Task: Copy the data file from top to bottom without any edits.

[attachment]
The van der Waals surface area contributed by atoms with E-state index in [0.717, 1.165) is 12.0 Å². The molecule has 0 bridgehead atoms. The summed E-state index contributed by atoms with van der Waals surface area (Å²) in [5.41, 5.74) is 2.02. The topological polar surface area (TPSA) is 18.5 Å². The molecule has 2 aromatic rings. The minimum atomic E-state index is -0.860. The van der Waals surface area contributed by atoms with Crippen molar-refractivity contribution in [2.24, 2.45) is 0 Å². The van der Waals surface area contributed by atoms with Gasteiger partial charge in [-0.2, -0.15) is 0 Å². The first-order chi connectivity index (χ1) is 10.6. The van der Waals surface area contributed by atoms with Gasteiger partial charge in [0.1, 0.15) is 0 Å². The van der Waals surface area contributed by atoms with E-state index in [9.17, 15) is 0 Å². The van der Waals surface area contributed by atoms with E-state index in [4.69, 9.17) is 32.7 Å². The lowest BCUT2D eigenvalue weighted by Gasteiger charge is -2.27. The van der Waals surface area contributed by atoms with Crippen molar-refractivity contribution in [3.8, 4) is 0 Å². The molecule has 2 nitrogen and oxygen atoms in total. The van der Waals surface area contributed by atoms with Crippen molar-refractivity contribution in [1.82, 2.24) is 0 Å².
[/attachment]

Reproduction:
The van der Waals surface area contributed by atoms with E-state index in [0.717, 1.165) is 12.0 Å². The molecule has 0 bridgehead atoms. The summed E-state index contributed by atoms with van der Waals surface area (Å²) in [5.41, 5.74) is 2.02. The topological polar surface area (TPSA) is 18.5 Å². The molecule has 2 aromatic rings. The minimum atomic E-state index is -0.860. The van der Waals surface area contributed by atoms with Crippen molar-refractivity contribution in [2.24, 2.45) is 0 Å². The van der Waals surface area contributed by atoms with Gasteiger partial charge in [-0.2, -0.15) is 0 Å². The first-order chi connectivity index (χ1) is 10.6. The van der Waals surface area contributed by atoms with Gasteiger partial charge in [0.1, 0.15) is 0 Å². The van der Waals surface area contributed by atoms with E-state index in [9.17, 15) is 0 Å². The van der Waals surface area contributed by atoms with E-state index in [4.69, 9.17) is 32.7 Å². The lowest BCUT2D eigenvalue weighted by Gasteiger charge is -2.27. The van der Waals surface area contributed by atoms with Crippen molar-refractivity contribution in [3.8, 4) is 0 Å². The molecule has 2 nitrogen and oxygen atoms in total. The van der Waals surface area contributed by atoms with Crippen molar-refractivity contribution in [1.82, 2.24) is 0 Å².